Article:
Decided March 25, 1927.
Appeal from Jefferson Circuit Court (Common Pleas, First Division).
HUMPHREY, CRAWFORD MIDDLETON for appellant.
W.S. HEIDENBURG for appellee.
This is a second appeal of this case. The first opinion is found in 210 Ky. 432, 276 S.W. 129. The facts are stated in that opinion. The verdict in tile first trial was for $4,600.00. The case was reversed because of the admission of incompetent evidence and because of erroneous instructions. The evidence on the last trial was substantially the same the evidence on the first trial.
Three grounds are urged for a reversal: (1) That instruction No. 3 given by the court is erroneous, because it submits the question of permanent injury to the jury, when there was no evidence to support any such instruction; (2) that the damages awarded are excessive because there was no evidence of permanent injury; (3) that instruction No. 2 was confusing, and therefore erroneous.
We will dispose of the second ground first. After a consideration of the evidence as to the extent of the injury and its seriousness at the time, we have reached the conclusion that the damages awarded are not excessive.
The third ground relied on is that the second instruction given by the court is confusing, and therefore erroneous. The instruction is as follows:
"(2) Whether or not you believe from the evidence that Baugh was observing all the duties mentioned in the first instruction, if you believe from the evidence that Anna Grace Higgins came from a place of safety suddenly into danger from the truck, and so suddenly that Baugh could not, by the exercise of ordinary care as defined in the first instruction, and the use of the means at his command, avert the collision with the child, even if he had been observing all the duties mentioned, then you should find for the defendant."
We do not think the jury was confused by this instruction. The instruction might have been more clearly written, but we are unwilling to say that it is so confusing that it may have misled the jury.
The first ground relied on for reversal, that is, that the third instruction is erroneous, because the court submitted to the jury the question of permanent injury when there was no evidence to support such an instruction, is more serious. The evidence as to the permanency of the injury is by no means satisfactory. It is vague and uncertain, and made up largely of speculation as to what may or may not happen in the future. Absolute certainty as to what may be the result of an injury in the future is not required, but mere conjecture of what may be the result of the injury in the future is not sufficient to authorize an instruction as to permanent injury. The future effect of the injury should be shown with reasonable certainty, or the jury should not be permitted to find damages on the ground of permanent injury. The evidence to support an award for damages for a permanent injury should satisfy that the injury is permanent, and where it can be as fairly assumed that the injury is not permanent as it can that the injury is permanent, it is doubtful whether an instruction on permanent injury should be submitted. But certainly, where there is no certain and definite evidence that the injury may be permanent, and where the evidence as to the permanency of the injury is speculative or mere conjecture, a permanent injury instruction should not be given. Illustrative cases are as follows: Louisville Southern Railroad Company v. Minogue, 90 Ky. 369, 14 S.W. 357, 12 Ky. Law Rep. 378, 29 Am. St. Rep. 378; L. N. R. R. Co. v. Brown, 127 Ky. 732, 106 S.W. 795, 32 Ky. Law Rep. 552, 13 L.R.A. (N.S.) 1135; Ill. Central Railway Co. v. Basham, 183 Ky. 439, 209 S.W. 362; Louisville Interurban Railroad Company v. Murphy, 190 Ky. 795, 228 S.W. 442; C., N. O. T. P. Railway Company v. Ross, 212 Ky. 619, 279 S.W. 1075; L. N. R. R. Co. v. Parsons, 213 Ky. 432, 281 S.W. 519.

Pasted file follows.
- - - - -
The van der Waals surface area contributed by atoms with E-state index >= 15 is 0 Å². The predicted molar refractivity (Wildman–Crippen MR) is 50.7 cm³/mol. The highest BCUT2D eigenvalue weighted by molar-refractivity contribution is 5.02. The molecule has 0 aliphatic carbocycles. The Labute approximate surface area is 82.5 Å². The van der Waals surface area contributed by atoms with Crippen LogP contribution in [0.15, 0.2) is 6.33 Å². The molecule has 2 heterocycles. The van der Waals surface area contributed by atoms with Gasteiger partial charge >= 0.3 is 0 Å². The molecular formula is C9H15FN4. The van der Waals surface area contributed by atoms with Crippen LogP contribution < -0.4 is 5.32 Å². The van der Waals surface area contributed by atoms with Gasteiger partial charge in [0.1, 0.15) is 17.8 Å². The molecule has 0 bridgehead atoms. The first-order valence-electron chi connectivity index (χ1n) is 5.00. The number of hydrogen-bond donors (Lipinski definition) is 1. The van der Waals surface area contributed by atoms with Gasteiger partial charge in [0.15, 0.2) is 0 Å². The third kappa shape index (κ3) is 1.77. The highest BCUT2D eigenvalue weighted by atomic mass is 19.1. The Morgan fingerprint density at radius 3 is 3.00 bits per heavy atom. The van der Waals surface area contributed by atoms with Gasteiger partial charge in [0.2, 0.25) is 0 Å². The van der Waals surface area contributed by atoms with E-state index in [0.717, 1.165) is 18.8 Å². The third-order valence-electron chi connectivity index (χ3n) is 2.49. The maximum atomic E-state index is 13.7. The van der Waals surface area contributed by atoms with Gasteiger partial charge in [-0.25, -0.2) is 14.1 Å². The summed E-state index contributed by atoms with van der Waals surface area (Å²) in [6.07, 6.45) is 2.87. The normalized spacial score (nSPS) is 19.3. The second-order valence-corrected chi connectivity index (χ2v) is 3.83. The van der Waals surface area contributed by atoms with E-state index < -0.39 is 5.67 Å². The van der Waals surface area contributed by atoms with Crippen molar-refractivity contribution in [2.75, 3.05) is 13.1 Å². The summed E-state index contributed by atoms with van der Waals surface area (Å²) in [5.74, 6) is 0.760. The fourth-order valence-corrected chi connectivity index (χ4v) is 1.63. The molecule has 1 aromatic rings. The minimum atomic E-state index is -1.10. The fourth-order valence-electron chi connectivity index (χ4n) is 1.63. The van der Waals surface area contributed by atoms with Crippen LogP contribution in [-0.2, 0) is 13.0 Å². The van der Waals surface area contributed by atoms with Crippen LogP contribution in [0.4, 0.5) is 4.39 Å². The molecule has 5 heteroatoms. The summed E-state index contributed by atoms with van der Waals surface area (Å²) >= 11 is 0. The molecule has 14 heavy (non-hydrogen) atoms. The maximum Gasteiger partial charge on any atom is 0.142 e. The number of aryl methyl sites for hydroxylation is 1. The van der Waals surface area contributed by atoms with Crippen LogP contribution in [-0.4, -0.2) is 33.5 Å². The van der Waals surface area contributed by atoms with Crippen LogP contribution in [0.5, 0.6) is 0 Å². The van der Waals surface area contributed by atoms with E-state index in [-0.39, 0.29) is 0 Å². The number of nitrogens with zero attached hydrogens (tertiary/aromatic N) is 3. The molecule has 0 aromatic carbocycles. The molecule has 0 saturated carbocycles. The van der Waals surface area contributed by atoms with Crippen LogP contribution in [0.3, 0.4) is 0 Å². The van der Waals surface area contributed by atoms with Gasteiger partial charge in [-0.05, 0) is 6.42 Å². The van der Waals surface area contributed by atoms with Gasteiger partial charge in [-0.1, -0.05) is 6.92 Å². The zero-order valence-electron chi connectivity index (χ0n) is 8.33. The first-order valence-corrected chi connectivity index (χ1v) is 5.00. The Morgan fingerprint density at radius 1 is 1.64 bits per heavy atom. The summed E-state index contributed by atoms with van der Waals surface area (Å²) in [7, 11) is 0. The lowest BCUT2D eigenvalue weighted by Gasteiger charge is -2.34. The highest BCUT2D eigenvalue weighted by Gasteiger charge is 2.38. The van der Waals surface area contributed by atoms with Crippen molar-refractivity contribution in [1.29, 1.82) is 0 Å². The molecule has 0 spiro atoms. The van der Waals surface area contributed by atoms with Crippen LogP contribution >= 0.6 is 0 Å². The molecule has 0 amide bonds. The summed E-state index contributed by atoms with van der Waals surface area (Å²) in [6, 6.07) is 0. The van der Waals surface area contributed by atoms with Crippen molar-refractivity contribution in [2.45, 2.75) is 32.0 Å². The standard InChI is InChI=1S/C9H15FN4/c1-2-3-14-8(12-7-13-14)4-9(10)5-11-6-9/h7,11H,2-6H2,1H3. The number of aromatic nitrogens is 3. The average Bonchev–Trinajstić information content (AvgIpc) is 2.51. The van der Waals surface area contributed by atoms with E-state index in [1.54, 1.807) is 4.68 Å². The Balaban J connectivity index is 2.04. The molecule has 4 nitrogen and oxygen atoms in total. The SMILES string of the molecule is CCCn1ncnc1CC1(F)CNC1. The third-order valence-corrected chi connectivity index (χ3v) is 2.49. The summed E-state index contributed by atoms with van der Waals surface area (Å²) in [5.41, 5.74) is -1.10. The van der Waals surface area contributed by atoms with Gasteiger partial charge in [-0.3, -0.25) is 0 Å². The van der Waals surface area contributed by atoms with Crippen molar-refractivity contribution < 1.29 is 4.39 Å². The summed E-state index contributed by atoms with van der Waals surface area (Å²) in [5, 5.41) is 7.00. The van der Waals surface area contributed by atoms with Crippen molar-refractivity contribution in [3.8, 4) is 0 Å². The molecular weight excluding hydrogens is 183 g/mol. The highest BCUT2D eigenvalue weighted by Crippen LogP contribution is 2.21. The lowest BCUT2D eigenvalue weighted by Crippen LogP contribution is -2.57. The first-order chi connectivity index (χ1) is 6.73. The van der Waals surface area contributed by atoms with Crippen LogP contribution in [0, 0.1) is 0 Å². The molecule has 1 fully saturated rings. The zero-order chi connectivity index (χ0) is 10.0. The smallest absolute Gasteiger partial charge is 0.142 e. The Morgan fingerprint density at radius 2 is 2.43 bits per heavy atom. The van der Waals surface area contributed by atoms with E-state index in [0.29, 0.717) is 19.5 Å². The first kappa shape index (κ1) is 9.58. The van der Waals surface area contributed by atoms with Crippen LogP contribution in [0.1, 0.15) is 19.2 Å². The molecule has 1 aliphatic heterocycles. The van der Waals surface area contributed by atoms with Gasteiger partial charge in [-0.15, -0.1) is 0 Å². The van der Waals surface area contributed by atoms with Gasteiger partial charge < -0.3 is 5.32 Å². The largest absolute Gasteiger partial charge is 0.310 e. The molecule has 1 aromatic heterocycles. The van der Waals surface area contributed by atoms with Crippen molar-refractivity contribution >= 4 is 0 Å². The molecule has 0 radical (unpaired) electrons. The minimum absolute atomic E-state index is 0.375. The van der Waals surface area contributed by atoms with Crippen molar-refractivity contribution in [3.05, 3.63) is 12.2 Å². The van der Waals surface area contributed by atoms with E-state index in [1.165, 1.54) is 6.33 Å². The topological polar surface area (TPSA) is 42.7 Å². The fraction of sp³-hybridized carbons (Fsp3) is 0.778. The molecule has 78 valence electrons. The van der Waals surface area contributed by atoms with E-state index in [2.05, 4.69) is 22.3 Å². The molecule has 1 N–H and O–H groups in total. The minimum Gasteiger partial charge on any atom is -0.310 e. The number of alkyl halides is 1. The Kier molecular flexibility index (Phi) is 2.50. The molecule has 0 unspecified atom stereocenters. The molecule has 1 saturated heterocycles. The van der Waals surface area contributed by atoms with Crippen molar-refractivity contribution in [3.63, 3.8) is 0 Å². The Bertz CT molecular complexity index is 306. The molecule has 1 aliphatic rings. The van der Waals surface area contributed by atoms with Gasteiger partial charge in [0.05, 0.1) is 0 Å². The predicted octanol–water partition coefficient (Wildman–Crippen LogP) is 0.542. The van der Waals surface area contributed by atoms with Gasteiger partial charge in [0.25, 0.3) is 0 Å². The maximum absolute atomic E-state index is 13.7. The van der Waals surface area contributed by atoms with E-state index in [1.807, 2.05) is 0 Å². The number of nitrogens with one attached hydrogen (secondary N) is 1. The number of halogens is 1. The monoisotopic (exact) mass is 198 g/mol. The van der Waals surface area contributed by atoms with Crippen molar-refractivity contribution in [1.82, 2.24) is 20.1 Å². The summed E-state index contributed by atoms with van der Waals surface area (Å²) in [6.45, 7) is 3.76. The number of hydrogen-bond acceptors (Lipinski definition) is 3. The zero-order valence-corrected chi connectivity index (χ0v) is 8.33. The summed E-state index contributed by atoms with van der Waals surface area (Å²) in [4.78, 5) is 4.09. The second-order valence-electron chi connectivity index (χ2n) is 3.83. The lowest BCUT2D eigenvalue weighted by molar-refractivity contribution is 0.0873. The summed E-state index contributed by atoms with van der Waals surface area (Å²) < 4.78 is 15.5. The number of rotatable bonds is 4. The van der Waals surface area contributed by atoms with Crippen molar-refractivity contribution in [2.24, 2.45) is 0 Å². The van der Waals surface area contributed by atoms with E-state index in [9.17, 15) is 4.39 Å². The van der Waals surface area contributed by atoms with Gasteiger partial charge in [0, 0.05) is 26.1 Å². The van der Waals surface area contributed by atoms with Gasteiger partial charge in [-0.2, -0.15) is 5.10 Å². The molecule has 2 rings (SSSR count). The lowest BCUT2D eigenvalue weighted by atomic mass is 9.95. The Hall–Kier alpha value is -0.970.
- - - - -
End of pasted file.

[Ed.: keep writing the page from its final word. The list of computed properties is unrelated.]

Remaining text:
We are confronted, however, with the doctrine that, the former opinion is the law of the case, and where an instruction on the first appeal was not criticized by this court, it is conclusively presumed that it was approved, and, although the instruction may have been erroneous, the case on a second appeal cannot be reversed, if the court gave the same erroneous instruction. If the evidence was different on the second trial, and should show that the injury was not permanent, when on the first trial the evidence showed that the injury was permanent, then it cannot be said that the erroneous instruction approved by this court on the first trial must still be given. The able attorneys representing appellant in this case make an attempt to show that the evidence on the second trial shows more clearly that there was no permanent injury than did the evidence in the first trial. We have examined the evidence on the first trial, and it shows that a permanent injury instruction was not then justified as the evidence did not show a permanent injury. The evidence does not show a permanent injury on the second trial, and for that reason we are precluded from reversing the case on account of the error in the third instruction. Ware v. Saufley, 203 Ky. 276, 262 S.W. 262; Graziani's Executrix v. Ambrose, 201 Ky. 466, 257 S.W. 21; Horton v. L. N. R. R. Co., 199 Ky. 279, 250 S.W. 983; Cox's Adm'r v. L. N. R. R. Co., 137 Ky. 388, 125 S.W. 1056.
Judgment is affirmed.